- Highlighting Indigenous organizations’ calls to action on social media.
Building stronger relationships with the Indigenous nations in your acknowledgement can be a long-term goal. You can start simply by prioritizing diversity in your hiring. If you work with artists, entrepreneurs, and service providers, make an effort to hire BIPOC or Indigenous professionals.
On an organizational level, one step toward partnerships is increasing Indigenous peoples’ presence in decision-making roles, as board members or executive-level staff.
A perspective shift may also be required. Philanthropy in the United States is built on wealth, and that wealth often comes from generations of colonialism and exploitation. Even if funders and organizations have good intentions, they’re still passing down this legacy. When working with Indigenous leaders and Indigenous nonprofits, non-Indigenous people should keep this context in mind.
Just as importantly, acknowledge that Indigenous people are the experts on what their communities need. The goal is community-led leadership and collaboration.
You could offer grant funding or a marketing initiative, for example, but an Indigenous group might need a more practical form of support—such as child care for employees and volunteers, conference space for an event, or website development. Let the group’s leaders tell you what resources would be most helpful.
Building trust in partnerships may involve:
- Seeing yourself as a cultural learner, rather than an expert.
- Putting in the time to get to know Indigenous people and groups, and not expecting fast resolutions.
- Basing partnerships on mutual values.
- Traveling to Indigenous communities and spending time there as a guest.
- Providing support for Indigenous-led solutions.
- Communicating honestly and respecting different communication styles.
- Remembering Indigenous nations are not a monolith; there are more than 500 federally recognized tribes in the United States alone, and each nation will have its own needs and approach.
While listening and learning are important, non-Indigenous people can also educate themselves without relying on Indigenous partners to do all the work. Native Americans in Philanthropy, a network of Indigenous and non-Indigenous nonprofits working to advance Indigenous causes, has an informative “Native 101” website for this exact reason.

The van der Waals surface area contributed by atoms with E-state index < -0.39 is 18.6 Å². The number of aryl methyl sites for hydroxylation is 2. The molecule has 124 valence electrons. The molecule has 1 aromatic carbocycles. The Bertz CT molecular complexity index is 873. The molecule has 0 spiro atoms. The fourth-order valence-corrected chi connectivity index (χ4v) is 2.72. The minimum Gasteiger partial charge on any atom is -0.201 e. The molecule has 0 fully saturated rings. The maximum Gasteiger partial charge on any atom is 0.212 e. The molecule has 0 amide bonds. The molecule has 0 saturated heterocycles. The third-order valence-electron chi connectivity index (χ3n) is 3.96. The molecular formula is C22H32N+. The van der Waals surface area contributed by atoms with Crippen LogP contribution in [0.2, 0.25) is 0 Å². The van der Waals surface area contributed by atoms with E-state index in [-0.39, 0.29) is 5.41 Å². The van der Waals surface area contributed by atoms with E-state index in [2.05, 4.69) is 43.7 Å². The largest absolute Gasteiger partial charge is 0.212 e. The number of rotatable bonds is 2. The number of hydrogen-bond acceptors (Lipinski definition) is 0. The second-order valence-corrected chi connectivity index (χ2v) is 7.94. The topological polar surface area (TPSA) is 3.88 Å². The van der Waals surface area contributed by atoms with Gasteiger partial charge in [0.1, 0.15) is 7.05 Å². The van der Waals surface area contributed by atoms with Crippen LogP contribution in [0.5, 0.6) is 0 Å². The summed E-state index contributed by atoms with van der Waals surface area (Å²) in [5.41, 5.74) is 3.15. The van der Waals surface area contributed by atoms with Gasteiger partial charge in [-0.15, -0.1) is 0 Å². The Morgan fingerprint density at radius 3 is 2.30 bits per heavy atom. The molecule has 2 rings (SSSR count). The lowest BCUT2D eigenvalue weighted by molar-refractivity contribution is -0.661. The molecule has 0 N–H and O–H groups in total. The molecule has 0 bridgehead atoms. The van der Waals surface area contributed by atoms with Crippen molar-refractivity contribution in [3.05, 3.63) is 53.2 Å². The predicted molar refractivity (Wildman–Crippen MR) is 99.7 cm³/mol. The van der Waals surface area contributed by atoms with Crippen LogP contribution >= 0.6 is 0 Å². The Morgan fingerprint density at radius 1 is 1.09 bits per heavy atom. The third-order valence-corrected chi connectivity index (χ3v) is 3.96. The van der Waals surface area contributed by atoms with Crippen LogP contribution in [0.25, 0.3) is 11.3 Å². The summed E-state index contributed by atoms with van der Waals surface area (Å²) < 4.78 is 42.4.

Donating and fundraising
Indigenous-led organizations are historically underfunded in North American philanthropy. In the United States, though Indigenous people make up around 3% of the population, only 0.5% of grant funding goes to Indigenous causes. And Indigenous nonprofit leaders surveyed by the Center for Effective Philanthropy don’t report positive experiences with funders.
Many organizations have moved toward a model of fundraising based on Indigenous values—rooted in reciprocal giving and receiving, relationship-building, and mutual aid. Philanthropy by and for Indigenous communities is emphasized. This philanthropy can take many different forms, such as:
- Regranting institutions—nonprofits that acquire a larger grant and use the funds to award smaller grants to other local nonprofits.
- Funding for organizations outside the 501(c)(3) structure, such as 7871 organizations formed by sovereign tribal governments.
- Capacity building within Indigenous grassroots organizations.
With Indigenous funding initiatives and organizations, Indigenous groups are both donors and recipients, creating a strong and mutually supportive community. Here are a few organizations doing this work:
- The NDN Collective and the Impact Lending Collective
- International Funders for Indigenous Peoples
- Native Philanthropy
A Cultural Survival examination of “Indigenizing Philanthropy” offers some insight into Indigenous approaches to fundraising and development. The piece suggests remembering the “four R’s: Respect, Responsibility, Reciprocity, [and] Relationships.” The entire Cultural Survival series on Indigenous philanthropy is worth reading.
Ultimately, partnering with Indigenous nations in nonprofit work may influence your own view of philanthropy—you may move toward a more community-oriented, relationship-centered approach, one that considers both the past and the future.
Amy Bergen is a writer based in Portland, Maine. She has experience in the social impact space in Baltimore, Maryland, the educational museum sphere in Columbus, Ohio, and the literary world of New York City.